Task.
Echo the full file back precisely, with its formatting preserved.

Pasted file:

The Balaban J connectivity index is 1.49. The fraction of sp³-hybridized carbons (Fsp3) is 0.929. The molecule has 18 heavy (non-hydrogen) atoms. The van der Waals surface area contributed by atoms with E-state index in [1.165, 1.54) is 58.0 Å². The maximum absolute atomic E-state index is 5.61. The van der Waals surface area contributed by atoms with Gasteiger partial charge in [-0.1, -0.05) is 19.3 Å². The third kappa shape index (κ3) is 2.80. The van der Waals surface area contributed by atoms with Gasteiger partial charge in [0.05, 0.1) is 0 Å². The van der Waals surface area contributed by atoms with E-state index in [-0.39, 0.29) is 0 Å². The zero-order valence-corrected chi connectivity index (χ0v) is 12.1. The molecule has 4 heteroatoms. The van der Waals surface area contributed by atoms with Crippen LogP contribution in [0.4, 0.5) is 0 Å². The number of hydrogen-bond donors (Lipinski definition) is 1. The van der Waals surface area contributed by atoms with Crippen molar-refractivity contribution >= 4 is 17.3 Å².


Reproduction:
The Balaban J connectivity index is 1.49. The fraction of sp³-hybridized carbons (Fsp3) is 0.929. The molecule has 18 heavy (non-hydrogen) atoms. The van der Waals surface area contributed by atoms with E-state index in [1.165, 1.54) is 58.0 Å². The maximum absolute atomic E-state index is 5.61. The van der Waals surface area contributed by atoms with Gasteiger partial charge in [-0.1, -0.05) is 19.3 Å². The third kappa shape index (κ3) is 2.80. The van der Waals surface area contributed by atoms with Gasteiger partial charge in [0.05, 0.1) is 0 Å². The van der Waals surface area contributed by atoms with E-state index in [-0.39, 0.29) is 0 Å². The zero-order valence-corrected chi connectivity index (χ0v) is 12.1. The molecule has 4 heteroatoms. The van der Waals surface area contributed by atoms with Crippen LogP contribution in [0.4, 0.5) is 0 Å². The number of hydrogen-bond donors (Lipinski definition) is 1. The van der Waals surface area contributed by atoms with Crippen molar-refractivity contribution >= 4 is 17.3 Å².